Israel-Palestine War: India must leverage strategic and diplomatic capital
The Israel-Palestine war presents a multifaceted challenge that extends beyond the Middle East. Prakash Chawla navigates through the best and worst-case scenarios, addressing the potential impacts on the global economy and India.
The Israel-Palestine war threatens to destabilise the Middle East, a region of strategic importance to India and the world. The situation seems to be worsening by the day with the Hamas holding over 150 people hostages and Israeli Defense Forces vowing to avenge the militants' brutalities on innocent citizens. Gaza, one of the most densely populated areas in the world, is under a siege and being subjected to targeted bombing by the IDF. President Joe Biden has despatched USS Gerald R Ford to the region more as a deterrent rather than for use in operation against Hamas.
All these developments make the Middle East a theatre of complications, raising an immediate concern in one's mind about the potential impact on the global economy, which is already in the crossfire of Ukraine-Russia war, cost of living crisis in Europe, soaring US interest rates and heightened face-off between Washington and Beijing.
Even more pertinent would be to ask: How would it play out for the Indian economy, which has so far navigated the headwinds with clever manoeuvres from the Reserve Bank of India and big bang spending by the Union government on infrastructure development, hoping to crowd in private sector investment that is showing tentative signs of revival? Instability in the Middle East could pose a serious problem for an Indian economy which is heavily dependent upon imported crude oil, half of which comes from the region.
The answer lies in three ponderables, though there is no limit to the imponderables: The best case scenario, the worst case scenario and a moderate impact scenario. Let's examine all three.
First is the best case scenario. It is easy to handle; just chill and relax. What more can we ask for!
Second is the worst case scenario. This could be worrisome not only for the Indian economy but for the global economy, which has been battling on so many fronts already. If this scenario unfolds with the epicentre in and around Gaza strip on South East Mediterranean Sea, the conflagration could envelope Syria, Lebanon and Iran on the side of hardline Palestinians and Egypt, Saudi Arabia and the UAE seeking a middle ground with the US brokering a wider affinity for Israel amongst the Arab world.
Consequences of this remote but not an impossible eventuality would be dire for the entire world, as that would mean that the United States, China and Russia find themselves in fiercely-opposite camps. This looks impossible at this stage; but as a $3.5 trillion economy with 1.4 billion people, India must factor in all possibilities.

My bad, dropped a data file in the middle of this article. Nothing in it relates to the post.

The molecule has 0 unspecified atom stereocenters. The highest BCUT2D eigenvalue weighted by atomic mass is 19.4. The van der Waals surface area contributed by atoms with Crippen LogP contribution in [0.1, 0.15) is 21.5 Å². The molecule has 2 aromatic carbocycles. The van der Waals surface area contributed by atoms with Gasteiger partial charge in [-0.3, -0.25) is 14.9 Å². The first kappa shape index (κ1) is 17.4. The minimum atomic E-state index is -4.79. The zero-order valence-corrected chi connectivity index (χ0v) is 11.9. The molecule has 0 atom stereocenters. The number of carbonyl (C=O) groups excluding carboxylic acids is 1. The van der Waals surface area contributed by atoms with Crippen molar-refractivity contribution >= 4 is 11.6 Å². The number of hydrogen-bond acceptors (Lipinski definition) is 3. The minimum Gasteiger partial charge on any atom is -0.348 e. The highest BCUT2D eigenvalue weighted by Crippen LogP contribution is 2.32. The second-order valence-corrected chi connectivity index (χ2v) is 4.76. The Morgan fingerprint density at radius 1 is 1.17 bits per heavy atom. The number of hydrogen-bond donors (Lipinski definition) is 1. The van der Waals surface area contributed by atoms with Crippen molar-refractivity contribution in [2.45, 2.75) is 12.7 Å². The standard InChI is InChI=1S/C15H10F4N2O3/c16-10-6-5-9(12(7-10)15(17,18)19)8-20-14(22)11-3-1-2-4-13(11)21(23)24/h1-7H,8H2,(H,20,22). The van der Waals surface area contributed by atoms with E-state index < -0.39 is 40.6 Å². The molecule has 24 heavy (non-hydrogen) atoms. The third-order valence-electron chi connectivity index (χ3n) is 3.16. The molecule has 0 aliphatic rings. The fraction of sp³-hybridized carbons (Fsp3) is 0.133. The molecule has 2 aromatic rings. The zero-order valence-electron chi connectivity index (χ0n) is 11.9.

For one, India should mitigate as much risk as possible by raising its strategic petroleum reserves along with our robust forex kitty of $587 billion. Remittances equivalent to about $90 billion from the non-resident Indians are one of the main sources of our foreign exchange. Of these, more than 50 per cent come from the Middle East with Saudi Arabia and the UAE being amongst the largest employers of Indians. An unstable Middle East with close to nine million Indians could be a serious issue for us to handle with socio-economic implications.
The Suez Canal linking the Mediterranean and the Red Sea is an important route for trade between Europe and Asia. It divides Egypt's mainland and its Sinai peninsula, which borders the Gaza strip. India, like the rest of the world, is heavily-dependent on this waterway. As per trade estimates, India ships about 500,000 to 600,000 barrels of crude through Suez Canal and any disruption in the trade route would spell serious problems for the economy.
Shipping analysts are deliberating on the risk premium and other disruptions if war in Israel expands beyond its borders in the Middle East. The risk, experts say, is more to the oil and gas tankers than other commercial vessels.
The third possibility from India's economic point of view is the moderate risk scenario. This would mean that the war remains restricted between Hamas and Israel while hostages are released, giving some kind of an exit route to Hamas through Egypt in a behind-the-scenes kind of operation. The sentimental impact on oil prices wanes away as Saudis and the UAE keep pumping the barrels of crude for global supply even though the US keeps informally allowing Iran to bypass sanctions to keep its crude operations on. These are ponderables of the moderate-risk scenario.
India must prepare itself for all possibilities while leveraging its strategic and diplomatic capital not only with the US and Israel, but all major nations in the Middle East. Also staying engaged with Russia and continuing with the discounted crude supplies would help. Let's keep our fingers crossed in a fast moving world of anxiety.
Prakash Chawla is an independent journalist, based in New Delhi. He can be reached at email@example.com